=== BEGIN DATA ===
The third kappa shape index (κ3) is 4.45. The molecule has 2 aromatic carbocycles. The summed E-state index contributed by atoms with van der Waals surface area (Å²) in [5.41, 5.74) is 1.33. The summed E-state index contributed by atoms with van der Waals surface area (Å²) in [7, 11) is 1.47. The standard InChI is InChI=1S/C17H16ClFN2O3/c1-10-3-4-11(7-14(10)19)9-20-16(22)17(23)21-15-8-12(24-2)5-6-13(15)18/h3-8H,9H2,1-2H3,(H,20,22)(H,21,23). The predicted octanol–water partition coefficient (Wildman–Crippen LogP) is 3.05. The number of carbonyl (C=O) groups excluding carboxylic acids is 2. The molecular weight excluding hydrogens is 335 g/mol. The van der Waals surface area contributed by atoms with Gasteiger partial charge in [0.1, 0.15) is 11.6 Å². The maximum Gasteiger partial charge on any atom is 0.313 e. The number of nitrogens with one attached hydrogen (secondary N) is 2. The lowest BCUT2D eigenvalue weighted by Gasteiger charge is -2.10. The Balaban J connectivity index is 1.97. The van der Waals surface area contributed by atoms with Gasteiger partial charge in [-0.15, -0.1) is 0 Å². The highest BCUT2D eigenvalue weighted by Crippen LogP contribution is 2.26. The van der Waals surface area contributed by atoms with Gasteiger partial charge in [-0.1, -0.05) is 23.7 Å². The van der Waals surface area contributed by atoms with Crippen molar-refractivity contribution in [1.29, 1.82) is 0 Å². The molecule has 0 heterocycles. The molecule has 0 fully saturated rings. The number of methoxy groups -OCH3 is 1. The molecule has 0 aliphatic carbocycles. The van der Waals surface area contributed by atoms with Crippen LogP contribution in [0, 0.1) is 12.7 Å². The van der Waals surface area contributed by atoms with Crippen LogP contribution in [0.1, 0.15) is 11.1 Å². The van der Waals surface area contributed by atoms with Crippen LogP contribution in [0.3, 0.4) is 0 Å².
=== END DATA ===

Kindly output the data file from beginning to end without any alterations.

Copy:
The third kappa shape index (κ3) is 4.45. The molecule has 2 aromatic carbocycles. The summed E-state index contributed by atoms with van der Waals surface area (Å²) in [5.41, 5.74) is 1.33. The summed E-state index contributed by atoms with van der Waals surface area (Å²) in [7, 11) is 1.47. The standard InChI is InChI=1S/C17H16ClFN2O3/c1-10-3-4-11(7-14(10)19)9-20-16(22)17(23)21-15-8-12(24-2)5-6-13(15)18/h3-8H,9H2,1-2H3,(H,20,22)(H,21,23). The predicted octanol–water partition coefficient (Wildman–Crippen LogP) is 3.05. The number of carbonyl (C=O) groups excluding carboxylic acids is 2. The molecular weight excluding hydrogens is 335 g/mol. The van der Waals surface area contributed by atoms with Gasteiger partial charge in [0.1, 0.15) is 11.6 Å². The maximum Gasteiger partial charge on any atom is 0.313 e. The number of nitrogens with one attached hydrogen (secondary N) is 2. The lowest BCUT2D eigenvalue weighted by Gasteiger charge is -2.10. The Balaban J connectivity index is 1.97. The van der Waals surface area contributed by atoms with Gasteiger partial charge in [-0.15, -0.1) is 0 Å². The highest BCUT2D eigenvalue weighted by Crippen LogP contribution is 2.26. The van der Waals surface area contributed by atoms with Gasteiger partial charge in [-0.1, -0.05) is 23.7 Å². The van der Waals surface area contributed by atoms with Crippen molar-refractivity contribution in [1.29, 1.82) is 0 Å². The molecule has 0 heterocycles. The molecule has 0 fully saturated rings. The number of methoxy groups -OCH3 is 1. The molecule has 0 aliphatic carbocycles. The van der Waals surface area contributed by atoms with Crippen LogP contribution in [0, 0.1) is 12.7 Å². The van der Waals surface area contributed by atoms with Crippen LogP contribution in [0.1, 0.15) is 11.1 Å². The van der Waals surface area contributed by atoms with Crippen LogP contribution in [0.3, 0.4) is 0 Å².